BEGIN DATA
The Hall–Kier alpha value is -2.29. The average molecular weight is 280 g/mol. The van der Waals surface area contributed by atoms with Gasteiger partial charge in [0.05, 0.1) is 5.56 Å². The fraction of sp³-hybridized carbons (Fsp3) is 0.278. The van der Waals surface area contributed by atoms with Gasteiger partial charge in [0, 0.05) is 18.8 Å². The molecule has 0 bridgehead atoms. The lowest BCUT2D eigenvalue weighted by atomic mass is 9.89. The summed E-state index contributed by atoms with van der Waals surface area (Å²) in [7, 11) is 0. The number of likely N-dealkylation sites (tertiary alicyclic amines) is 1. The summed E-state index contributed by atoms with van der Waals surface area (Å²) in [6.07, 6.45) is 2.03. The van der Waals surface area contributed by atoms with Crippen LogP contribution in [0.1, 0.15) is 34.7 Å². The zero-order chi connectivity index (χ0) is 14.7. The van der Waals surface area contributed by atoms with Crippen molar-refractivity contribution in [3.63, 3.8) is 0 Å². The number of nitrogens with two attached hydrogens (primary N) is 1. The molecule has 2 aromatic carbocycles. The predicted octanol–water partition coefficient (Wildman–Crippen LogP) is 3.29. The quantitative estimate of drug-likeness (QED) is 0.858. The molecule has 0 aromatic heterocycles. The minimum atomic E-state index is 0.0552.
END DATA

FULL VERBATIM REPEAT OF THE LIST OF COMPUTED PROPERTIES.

The Hall–Kier alpha value is -2.29. The average molecular weight is 280 g/mol. The van der Waals surface area contributed by atoms with Gasteiger partial charge in [0.05, 0.1) is 5.56 Å². The fraction of sp³-hybridized carbons (Fsp3) is 0.278. The van der Waals surface area contributed by atoms with Gasteiger partial charge in [0, 0.05) is 18.8 Å². The molecule has 0 bridgehead atoms. The lowest BCUT2D eigenvalue weighted by atomic mass is 9.89. The summed E-state index contributed by atoms with van der Waals surface area (Å²) in [7, 11) is 0. The number of likely N-dealkylation sites (tertiary alicyclic amines) is 1. The summed E-state index contributed by atoms with van der Waals surface area (Å²) in [6.07, 6.45) is 2.03. The van der Waals surface area contributed by atoms with Crippen LogP contribution in [0.1, 0.15) is 34.7 Å². The zero-order chi connectivity index (χ0) is 14.7. The van der Waals surface area contributed by atoms with Crippen molar-refractivity contribution in [3.63, 3.8) is 0 Å². The number of nitrogens with two attached hydrogens (primary N) is 1. The molecule has 2 aromatic carbocycles. The predicted octanol–water partition coefficient (Wildman–Crippen LogP) is 3.29. The quantitative estimate of drug-likeness (QED) is 0.858. The molecule has 0 aromatic heterocycles. The minimum atomic E-state index is 0.0552.